The voice characteristics of an autonomy-supportive and controlling teaching style
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The study investigated the voice characteristics of an autonomy-supportive and controlling teaching style. Based on the literature describing the autonomy-supportive and controlling motivating style, two texts were prepared to be used by teachers to introduce an assignment to their students. The one text included phrases that correspond to autonomy-supportive teaching (i.e., autonomy-supportive text), and the other text included phrases that correspond to controlling teaching (i.e., controlling text). Voices of eight Turkish high school teachers in Ankara were recorded while they were reading the two texts. Then, the voice recordings were analysed. A voice analysis performed through Praat software identified the external characteristics of teachers’ voice (i.e., pitch, amplitude, energy, power and speech rate) that correspond to the autonomy-supportive and controlling motivating style. The Wilcoxon-signed rank test was performed to identify differences in voice characteristics of the two different instructions. Results of the 16 recordings showed that, in 11 out of the 14 sentences, the speech rate of the controlling teaching style was faster. Contrary to my expectations, only one controlling sentence was delivered with a higher-pitched voice. The same sentence was delivered less softly, in a more forceful and “stern” way in the controlling instructions as I expected. A supplementary analysis, in which the recordings of a less expressive voice were excluded, showed more differences in the voice characteristics between the autonomy-supportive and the controlling motivating style. The findings are discussed in terms of their applications in supporting instruction as well as the teacher pre-service and in-service programs.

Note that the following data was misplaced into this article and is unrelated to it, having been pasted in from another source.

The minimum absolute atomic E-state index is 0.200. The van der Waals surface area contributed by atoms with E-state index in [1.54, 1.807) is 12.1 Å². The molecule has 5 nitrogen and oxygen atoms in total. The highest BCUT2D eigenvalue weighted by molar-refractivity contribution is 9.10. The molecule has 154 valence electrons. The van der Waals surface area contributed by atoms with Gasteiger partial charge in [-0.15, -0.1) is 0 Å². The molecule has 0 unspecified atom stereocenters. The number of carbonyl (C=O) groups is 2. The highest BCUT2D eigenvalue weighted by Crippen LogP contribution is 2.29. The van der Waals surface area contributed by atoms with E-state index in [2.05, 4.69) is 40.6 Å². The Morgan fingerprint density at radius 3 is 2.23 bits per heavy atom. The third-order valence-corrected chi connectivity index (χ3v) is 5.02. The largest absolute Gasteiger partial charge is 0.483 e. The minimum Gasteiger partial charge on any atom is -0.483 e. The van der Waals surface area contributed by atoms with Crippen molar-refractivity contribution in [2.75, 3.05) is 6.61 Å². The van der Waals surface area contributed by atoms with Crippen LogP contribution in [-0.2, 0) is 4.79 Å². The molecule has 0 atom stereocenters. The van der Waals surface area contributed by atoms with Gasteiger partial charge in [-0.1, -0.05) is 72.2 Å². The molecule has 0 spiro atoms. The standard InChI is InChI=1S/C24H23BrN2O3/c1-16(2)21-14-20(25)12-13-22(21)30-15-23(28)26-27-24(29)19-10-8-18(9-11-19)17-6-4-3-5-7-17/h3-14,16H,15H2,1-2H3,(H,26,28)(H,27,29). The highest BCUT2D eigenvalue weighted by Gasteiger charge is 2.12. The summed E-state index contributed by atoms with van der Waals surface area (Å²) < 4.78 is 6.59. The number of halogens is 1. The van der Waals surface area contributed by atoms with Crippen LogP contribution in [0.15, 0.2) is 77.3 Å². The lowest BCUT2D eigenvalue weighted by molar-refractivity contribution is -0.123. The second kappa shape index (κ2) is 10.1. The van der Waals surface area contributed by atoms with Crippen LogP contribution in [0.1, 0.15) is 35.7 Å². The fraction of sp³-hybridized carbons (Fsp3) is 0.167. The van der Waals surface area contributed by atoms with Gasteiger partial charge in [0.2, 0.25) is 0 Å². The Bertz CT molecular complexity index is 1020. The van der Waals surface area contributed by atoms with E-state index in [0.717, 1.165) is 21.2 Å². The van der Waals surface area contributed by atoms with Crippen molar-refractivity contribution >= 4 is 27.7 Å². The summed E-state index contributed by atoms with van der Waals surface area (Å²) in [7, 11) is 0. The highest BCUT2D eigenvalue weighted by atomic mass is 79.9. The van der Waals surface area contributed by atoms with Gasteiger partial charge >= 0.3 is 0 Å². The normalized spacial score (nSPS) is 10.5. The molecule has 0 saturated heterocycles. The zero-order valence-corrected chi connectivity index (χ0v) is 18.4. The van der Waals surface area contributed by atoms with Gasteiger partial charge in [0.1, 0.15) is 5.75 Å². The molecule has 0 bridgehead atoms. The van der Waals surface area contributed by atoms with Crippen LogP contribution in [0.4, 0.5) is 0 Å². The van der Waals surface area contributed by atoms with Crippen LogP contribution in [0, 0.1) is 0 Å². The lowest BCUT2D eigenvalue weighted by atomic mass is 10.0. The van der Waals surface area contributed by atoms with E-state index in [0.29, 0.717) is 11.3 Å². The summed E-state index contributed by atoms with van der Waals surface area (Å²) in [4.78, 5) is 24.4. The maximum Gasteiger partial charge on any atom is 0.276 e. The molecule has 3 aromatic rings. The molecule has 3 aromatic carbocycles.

The energy level of the voice